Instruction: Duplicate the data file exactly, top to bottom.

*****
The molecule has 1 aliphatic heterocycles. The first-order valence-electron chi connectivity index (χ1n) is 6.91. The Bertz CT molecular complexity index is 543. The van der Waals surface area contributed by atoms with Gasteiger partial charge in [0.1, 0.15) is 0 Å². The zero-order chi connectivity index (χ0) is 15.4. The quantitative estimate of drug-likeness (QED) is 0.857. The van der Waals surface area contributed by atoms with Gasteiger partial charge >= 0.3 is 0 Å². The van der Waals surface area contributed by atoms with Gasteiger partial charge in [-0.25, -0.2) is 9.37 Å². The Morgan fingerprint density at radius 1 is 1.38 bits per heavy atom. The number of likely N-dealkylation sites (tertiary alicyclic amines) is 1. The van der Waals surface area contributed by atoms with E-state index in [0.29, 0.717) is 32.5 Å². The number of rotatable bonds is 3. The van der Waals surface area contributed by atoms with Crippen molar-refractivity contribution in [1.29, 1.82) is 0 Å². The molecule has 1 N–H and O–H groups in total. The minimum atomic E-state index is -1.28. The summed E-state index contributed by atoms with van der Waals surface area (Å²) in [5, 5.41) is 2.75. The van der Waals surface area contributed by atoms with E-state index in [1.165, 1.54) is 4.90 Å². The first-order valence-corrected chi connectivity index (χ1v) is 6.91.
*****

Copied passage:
The molecule has 1 aliphatic heterocycles. The first-order valence-electron chi connectivity index (χ1n) is 6.91. The Bertz CT molecular complexity index is 543. The van der Waals surface area contributed by atoms with Gasteiger partial charge in [0.1, 0.15) is 0 Å². The zero-order chi connectivity index (χ0) is 15.4. The quantitative estimate of drug-likeness (QED) is 0.857. The van der Waals surface area contributed by atoms with Gasteiger partial charge >= 0.3 is 0 Å². The van der Waals surface area contributed by atoms with Gasteiger partial charge in [-0.25, -0.2) is 9.37 Å². The Morgan fingerprint density at radius 1 is 1.38 bits per heavy atom. The number of likely N-dealkylation sites (tertiary alicyclic amines) is 1. The van der Waals surface area contributed by atoms with E-state index in [0.29, 0.717) is 32.5 Å². The number of rotatable bonds is 3. The van der Waals surface area contributed by atoms with Crippen molar-refractivity contribution in [1.29, 1.82) is 0 Å². The molecule has 1 N–H and O–H groups in total. The minimum atomic E-state index is -1.28. The summed E-state index contributed by atoms with van der Waals surface area (Å²) in [5, 5.41) is 2.75. The van der Waals surface area contributed by atoms with E-state index in [1.165, 1.54) is 4.90 Å². The first-order valence-corrected chi connectivity index (χ1v) is 6.91.